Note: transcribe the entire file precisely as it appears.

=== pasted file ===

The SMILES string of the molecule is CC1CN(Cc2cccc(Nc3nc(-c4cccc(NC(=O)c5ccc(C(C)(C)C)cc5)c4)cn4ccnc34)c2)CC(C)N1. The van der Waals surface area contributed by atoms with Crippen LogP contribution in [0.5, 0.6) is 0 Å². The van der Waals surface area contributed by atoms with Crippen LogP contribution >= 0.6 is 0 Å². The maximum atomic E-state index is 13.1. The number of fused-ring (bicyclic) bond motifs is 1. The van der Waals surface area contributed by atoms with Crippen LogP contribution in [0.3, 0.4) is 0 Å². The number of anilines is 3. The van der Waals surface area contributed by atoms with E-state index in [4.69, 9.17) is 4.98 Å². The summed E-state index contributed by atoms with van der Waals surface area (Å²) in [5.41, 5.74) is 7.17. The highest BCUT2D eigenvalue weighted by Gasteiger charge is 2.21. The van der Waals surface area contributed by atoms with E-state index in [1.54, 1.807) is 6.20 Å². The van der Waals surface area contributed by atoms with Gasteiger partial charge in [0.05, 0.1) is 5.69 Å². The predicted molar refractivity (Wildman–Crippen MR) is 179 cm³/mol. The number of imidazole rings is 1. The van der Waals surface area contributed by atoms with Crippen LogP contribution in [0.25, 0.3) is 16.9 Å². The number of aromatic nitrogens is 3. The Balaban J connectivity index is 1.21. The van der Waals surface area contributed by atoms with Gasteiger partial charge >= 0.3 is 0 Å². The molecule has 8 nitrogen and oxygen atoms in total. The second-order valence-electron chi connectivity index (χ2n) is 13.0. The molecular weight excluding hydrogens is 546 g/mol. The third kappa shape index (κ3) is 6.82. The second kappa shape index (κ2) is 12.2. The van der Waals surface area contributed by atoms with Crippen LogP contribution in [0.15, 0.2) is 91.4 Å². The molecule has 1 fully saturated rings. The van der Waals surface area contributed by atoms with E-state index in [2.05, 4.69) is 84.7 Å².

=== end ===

The SMILES string of the molecule is CC1CN(Cc2cccc(Nc3nc(-c4cccc(NC(=O)c5ccc(C(C)(C)C)cc5)c4)cn4ccnc34)c2)CC(C)N1. The van der Waals surface area contributed by atoms with Crippen LogP contribution in [0.5, 0.6) is 0 Å². The van der Waals surface area contributed by atoms with Crippen LogP contribution >= 0.6 is 0 Å². The maximum atomic E-state index is 13.1. The number of fused-ring (bicyclic) bond motifs is 1. The van der Waals surface area contributed by atoms with Crippen LogP contribution in [0.3, 0.4) is 0 Å². The number of anilines is 3. The van der Waals surface area contributed by atoms with E-state index in [4.69, 9.17) is 4.98 Å². The summed E-state index contributed by atoms with van der Waals surface area (Å²) in [5.41, 5.74) is 7.17. The highest BCUT2D eigenvalue weighted by Gasteiger charge is 2.21. The van der Waals surface area contributed by atoms with E-state index in [1.54, 1.807) is 6.20 Å². The van der Waals surface area contributed by atoms with Gasteiger partial charge in [0.05, 0.1) is 5.69 Å². The predicted molar refractivity (Wildman–Crippen MR) is 179 cm³/mol. The number of imidazole rings is 1. The van der Waals surface area contributed by atoms with Crippen LogP contribution in [0.25, 0.3) is 16.9 Å². The number of aromatic nitrogens is 3. The Balaban J connectivity index is 1.21. The van der Waals surface area contributed by atoms with Gasteiger partial charge >= 0.3 is 0 Å². The molecule has 8 nitrogen and oxygen atoms in total. The second-order valence-electron chi connectivity index (χ2n) is 13.0. The molecular weight excluding hydrogens is 546 g/mol. The third kappa shape index (κ3) is 6.82. The second kappa shape index (κ2) is 12.2. The van der Waals surface area contributed by atoms with Crippen LogP contribution in [0.15, 0.2) is 91.4 Å². The molecule has 1 fully saturated rings. The van der Waals surface area contributed by atoms with E-state index in [2.05, 4.69) is 84.7 Å².